BRUSHING your teeth may not be the most inspiring of daily tasks.

But it was the trigger for 13-year-old Joana Baptista to invent some award-winning technology.

The Summertown schoolgirl is the brains behind Brush!, an app that tells parents if their children are cleaning their teeth properly.

Joana, who lives in Summertown and is a pupil at Oxford High School, said: “I was brushing my teeth one night and began wondering if my parents would know if I didn’t do it properly.

“That started me off thinking about the possibilities.”

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A gadget attached to the toothbrush sends alerts to both children and parents about their dental habits.

Children can then take part in brushing challenges based on divas and ninjas and can share their achievements on Facebook.

It also allows parents to email gifts and messages to reward good brushing.

The Brush! technology can be attached to almost any type of toothbrush and there’s no chance of cheating, as it tracks up-and-down movements and has a heat sensor to make sure it stays in the mouth.

The concept was named Best Commercial Potential and Audience Selection at Emerging Tech Weekender last month. The event, held at Oford Brookes University’s Headington campus, brought together business experts, tech designers and developers.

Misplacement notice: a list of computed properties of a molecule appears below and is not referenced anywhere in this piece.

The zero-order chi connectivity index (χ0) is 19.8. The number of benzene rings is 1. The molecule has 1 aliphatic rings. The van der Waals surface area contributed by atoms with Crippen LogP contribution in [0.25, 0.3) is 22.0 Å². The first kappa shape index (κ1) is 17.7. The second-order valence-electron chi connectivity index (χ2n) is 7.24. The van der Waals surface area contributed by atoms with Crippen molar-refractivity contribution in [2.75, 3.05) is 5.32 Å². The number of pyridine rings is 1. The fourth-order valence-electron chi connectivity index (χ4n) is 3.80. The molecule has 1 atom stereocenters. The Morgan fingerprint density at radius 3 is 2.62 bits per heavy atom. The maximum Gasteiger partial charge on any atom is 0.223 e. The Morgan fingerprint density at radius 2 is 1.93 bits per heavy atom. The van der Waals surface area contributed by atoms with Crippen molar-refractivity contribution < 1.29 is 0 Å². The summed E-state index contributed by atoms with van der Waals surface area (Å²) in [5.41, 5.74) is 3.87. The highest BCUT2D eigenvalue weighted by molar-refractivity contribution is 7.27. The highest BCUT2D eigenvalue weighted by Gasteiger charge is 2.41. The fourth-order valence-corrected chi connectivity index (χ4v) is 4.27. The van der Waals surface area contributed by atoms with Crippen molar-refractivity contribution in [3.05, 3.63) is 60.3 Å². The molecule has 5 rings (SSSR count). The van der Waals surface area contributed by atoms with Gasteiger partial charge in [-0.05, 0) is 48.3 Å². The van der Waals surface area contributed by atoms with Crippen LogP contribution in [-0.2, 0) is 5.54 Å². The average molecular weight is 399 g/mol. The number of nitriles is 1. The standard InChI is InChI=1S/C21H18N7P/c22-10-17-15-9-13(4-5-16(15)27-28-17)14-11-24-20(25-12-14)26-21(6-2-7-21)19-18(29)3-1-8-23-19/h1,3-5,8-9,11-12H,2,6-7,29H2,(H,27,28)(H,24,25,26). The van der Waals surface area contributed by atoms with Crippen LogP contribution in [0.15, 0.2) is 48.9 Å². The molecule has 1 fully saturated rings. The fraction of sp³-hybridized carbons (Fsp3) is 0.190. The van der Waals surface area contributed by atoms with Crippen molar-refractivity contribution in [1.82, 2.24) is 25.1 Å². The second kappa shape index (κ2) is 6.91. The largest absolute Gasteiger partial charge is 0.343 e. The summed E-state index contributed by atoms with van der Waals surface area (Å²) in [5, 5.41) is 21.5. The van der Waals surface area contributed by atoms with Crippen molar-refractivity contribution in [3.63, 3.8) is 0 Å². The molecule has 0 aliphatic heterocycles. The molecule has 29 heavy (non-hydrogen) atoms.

Five teams had to turn their ideas into possible business ventures with commercial potential. Joana’s team included 11-year-old Cherwell School pupil Tyriah Allison and Oxford Brookes University students Seren Davies, 19, and Andrew Hayzen, 20.

Joana, who hopes to have a prototype pulled together early next year, will have a chance to pitch the idea to investors in February.

If successful, Brush! could end up on sale in shops.

Joana added: “I wasn’t expecting to win and when we did, it was amazing. I never thought I would be doing this.

“I’ve always wanted to invent something and this proves there’s nothing stopping people my age doing it.”

Dentist and mother-of-three Katherine Rees, who works at Botley Dental Practice in Elms Parade and writes a column in the Oxford Mail, said: “I think it’s a great idea.

“The main concern of parents when they come in is asking how they can get their children to brush their teeth properly.

“Most kids are wise to the idea that all they have to do is put a bit of water on the brush and it looks as though they’ve done their teeth.

“I would love something like this for my own children, so I’m sure the idea will take off.”

Emerging Tech’s judging panel included Nigel Crook, head of computing and communication technologies at Brookes University, Julian Jantke, co-founder of technology start-ups, and Tony Hart, digital network navigator for Oxfordshire Local Enterprise Parnership.

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